Electronic beats people will either love or find strenuous to get through
Putting out variant studio albums each year since 2013, Alfred Darlington, known by their stage name Daedelus, keeps up this impressive streak by releasing their most experimental, raw-cut LP yet, What Wands Won’t Break, launched with Dome of Doom Records on May 8, 2020. Daedelus’ mythological namesake epitomizes themselves as an artist. Inspired by the skillfully wrought Labyrinth creator, Daedelus shapes his musical career as an electronic producer by entering the production maze with the intention of getting lost in their sound, only to discover they made it out by the end with a completed, stripped-back track.
While listening to this extensive 23-track LP, listeners will feel as if they are stuck in Daedelus’ Labyrinth itself, wavering in and out of rhythm as they follow the disorienting, unconventional flow of noise from one track to the next. Daedelus gave people a sneak peek of the electronic intricacies behind this album in the pre-released single song “Sunflower Stems,” which feels as if one is making their way through the levels of an upbeat, funky video game; similarly reflected in their music video, people really delve deeper into Daedelus’ artistic vision for the album, understanding the true raw nature of their sounds and how it falls into a whole as a futuristic image.
Between the eccentric drum patterns in “Clairaudience” and the unbalanced kicks and snares presented in tracks, such as “Glint,” featuring Dome of Doom founder himself, Wylie Cable. It’s clear that What Wands Won’t Break derives from an experimental source, as it is very different from anything Daedelus has created before. They take their main source of inspiration from jam sessions with the well-respected American producer, Ras G, who passed away last year at the age of 40.
In the announcement of the album with Dome of Doom, Daedelus revealed more about the inspiration behind the project, stating they borrowed ideas from Tricia Rose’s book Black Noise, a comprehensive look at rap music and black culture in contemporary America released in 1994. “Every time we’d play, Ras would push each fader and every knob to the max even before hitting a 404 pad,” Darlington said. “He’d say it was ‘how it needed to sound.’”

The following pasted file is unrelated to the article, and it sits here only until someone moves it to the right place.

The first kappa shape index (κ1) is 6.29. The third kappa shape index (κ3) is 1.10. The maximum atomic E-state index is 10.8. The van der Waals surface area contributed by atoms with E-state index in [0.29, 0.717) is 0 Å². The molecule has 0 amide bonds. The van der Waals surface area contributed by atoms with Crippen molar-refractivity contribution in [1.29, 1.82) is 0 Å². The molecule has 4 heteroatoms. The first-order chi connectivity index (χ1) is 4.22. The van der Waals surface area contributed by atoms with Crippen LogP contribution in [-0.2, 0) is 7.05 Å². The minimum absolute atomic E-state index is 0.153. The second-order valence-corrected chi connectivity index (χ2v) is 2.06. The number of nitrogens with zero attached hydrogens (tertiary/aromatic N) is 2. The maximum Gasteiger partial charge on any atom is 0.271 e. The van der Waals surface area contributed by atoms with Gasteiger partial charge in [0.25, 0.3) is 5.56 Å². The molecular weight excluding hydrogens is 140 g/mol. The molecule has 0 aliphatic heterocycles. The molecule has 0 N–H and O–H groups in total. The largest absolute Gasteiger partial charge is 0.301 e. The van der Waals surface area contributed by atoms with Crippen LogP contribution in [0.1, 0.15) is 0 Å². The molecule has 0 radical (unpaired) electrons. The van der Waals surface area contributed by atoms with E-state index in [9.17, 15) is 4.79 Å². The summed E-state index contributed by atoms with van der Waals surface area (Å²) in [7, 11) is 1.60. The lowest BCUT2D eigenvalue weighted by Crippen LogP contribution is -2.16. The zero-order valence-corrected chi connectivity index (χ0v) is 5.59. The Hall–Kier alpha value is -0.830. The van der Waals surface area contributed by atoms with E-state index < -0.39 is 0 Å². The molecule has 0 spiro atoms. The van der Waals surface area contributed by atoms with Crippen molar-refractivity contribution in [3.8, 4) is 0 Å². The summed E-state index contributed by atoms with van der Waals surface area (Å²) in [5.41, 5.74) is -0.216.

If “how it needed to sound” was loud, then Daedelus achieved just that. However, by turning up each knob to the max in attempting to “[push] Ableton to the edge,” as described on the album’s Bandcamp page , it takes away from the raw creation of noise, instead presenting itself as a more unhinged mix of over-the-top, magnified and saturated layering, which could come off as strenuous to the ears of some listeners.
Although this album alone lacks melody, there is a clear rhythmic consistency in each track that represents its own version of organized chaos, as Daedelus experiments with distorting audio signals and enhancing raw baselines. In this LP, listeners will find tracks that strongly reflect Darlington’s goal of achieving electronic madness through noise, such as on “Zenith.” And then there’s track 17, “Henosis,” which sounds similar to as if one is listening to a fast-forwarded version of an electronic tape. The last song on the track “Yew and Me,” sends listeners through technotic entrancement as they decode the lyrical fragments eventually getting the overall message, “In love with you.”
Each track brings a different texture to the album and compels listeners to dive into a specific place in time as they experience the bursting boosts of bass, such as in “Noble Metal,” one of the more clean-cut, rhythmic tracks on the album. It surprisingly could play as a hip-hop beat, but the next track “Datura” will surprise listeners again–”Like the rest of the album it booms and cracks; ponderously at times, preposterously in others. I hope it rings you like a bell!” said Daedelus himself in his social media posts.
Daedelus took inspiration from several unique sources in the production of this record, with the goal of creating something that involved great transformation, of going against the general concept of musical structure by cutting out the typical rules of production. Through this process, Daedelus’ was able to create their most raw, stripped back and experimentally loudest album yet.